The High Court of Justice on Monday heard the first legal challenge to the military’s open-fire rules, after over 40 Palestinians were reported killed and more than 1,500 wounded by Israeli fire during mass protests on the Gaza border over the past month.
The hearing came amid growing international criticism of Israel for its use of lethal force and a mounting casualty toll since the weekly protests, organized by Gaza’s ruling Hamas, began in late March. Organizers say the mass demonstrations are to continue for at least two more weeks, with some threatening a mass border breach.
On Saturday, the Israeli army released video footage showing what it said was a bid by hundreds of Palestinians to break through the fence with Israel. The confrontation, which drew IDF fire, was one of the most violent incidents yet in five weeks of protests.
The court is not expected to rule before next week, in what human rights lawyer Michael Sfard said is the first broad review of the army’s rules of engagement in almost three decades.
Sfard said the IDF’s rules of engagement don’t meet international standards of law enforcement and that the laws of armed conflict don’t apply in this case. “Lethal force against unarmed civilians who do not pose danger is illegal,” he said. “This is the crux of the case.”
Israel argues that the riots, encouraged by Hamas, cannot be considered simple civilian demonstrations.
On Monday, five Israeli human rights NGOs and the Gaza-based Al Mezan Center for Human Rights asked the High Court to declare as unlawful any regulations that allow soldiers to open fire at unarmed civilians.
Lawyers for the groups said Israel’s response to the Gaza protests must follow the rules of engagement for law enforcement officers, who are barred from using lethal force unless they face imminent danger to “life and limb.”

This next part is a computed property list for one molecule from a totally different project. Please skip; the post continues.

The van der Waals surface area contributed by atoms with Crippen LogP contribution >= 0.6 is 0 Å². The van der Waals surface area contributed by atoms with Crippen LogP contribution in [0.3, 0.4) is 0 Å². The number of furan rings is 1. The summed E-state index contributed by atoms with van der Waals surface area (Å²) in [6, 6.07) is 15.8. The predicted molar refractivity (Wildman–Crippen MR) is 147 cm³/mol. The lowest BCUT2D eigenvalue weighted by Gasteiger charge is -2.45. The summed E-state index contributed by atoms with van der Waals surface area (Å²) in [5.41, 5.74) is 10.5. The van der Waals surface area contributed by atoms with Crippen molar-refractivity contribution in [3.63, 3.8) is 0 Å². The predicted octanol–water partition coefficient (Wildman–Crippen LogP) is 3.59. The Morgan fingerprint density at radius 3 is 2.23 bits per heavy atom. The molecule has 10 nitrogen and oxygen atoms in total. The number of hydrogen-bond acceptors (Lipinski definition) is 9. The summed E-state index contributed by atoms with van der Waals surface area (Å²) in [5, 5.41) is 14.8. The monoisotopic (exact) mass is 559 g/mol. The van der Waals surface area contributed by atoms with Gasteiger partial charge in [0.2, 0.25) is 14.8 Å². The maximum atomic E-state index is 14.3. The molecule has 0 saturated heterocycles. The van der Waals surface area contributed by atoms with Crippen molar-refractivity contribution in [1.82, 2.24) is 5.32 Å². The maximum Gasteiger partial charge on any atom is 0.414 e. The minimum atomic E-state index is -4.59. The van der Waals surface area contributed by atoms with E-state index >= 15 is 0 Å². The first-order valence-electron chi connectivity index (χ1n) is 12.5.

Speaking in the packed Jerusalem courtroom Monday, attorney Suhad Bishara, representing Israeli rights group Adalah, said the facts indicated otherwise.
“The great majority of those shot were at a distance from the [border] fence,” she said. “There is systematic use of lethal fire with no justification.”
The Israeli military argues that the protests are taking place in the context of a long-running armed conflict with the Hamas terror group, and that open-fire regulations are subject to the rules of armed conflict. Such rules provide greater leeway for the use of lethal force than those governing law enforcement practices.
On Sunday, state attorneys defended the army’s use of live ammunition during clashes with Palestinian demonstrators on the border with the Gaza Strip, saying the rules of engagement are within Israeli and international law, and that the riots are not civilian protests.
The weekly marches, which are backed by Hamas, the terror group that rules Gaza, were originally described by their Palestinian organizers as nonviolent, but Hamas, which seeks to destroy Israel, publicly supported the protests and declared that their ultimate goal was to erase the border and liberate Palestine. Rioters have burned tires, hurled firebombs and rocks at Israeli troops, flown flaming kites over the border and repeatedly attempted to sabotage the security fence.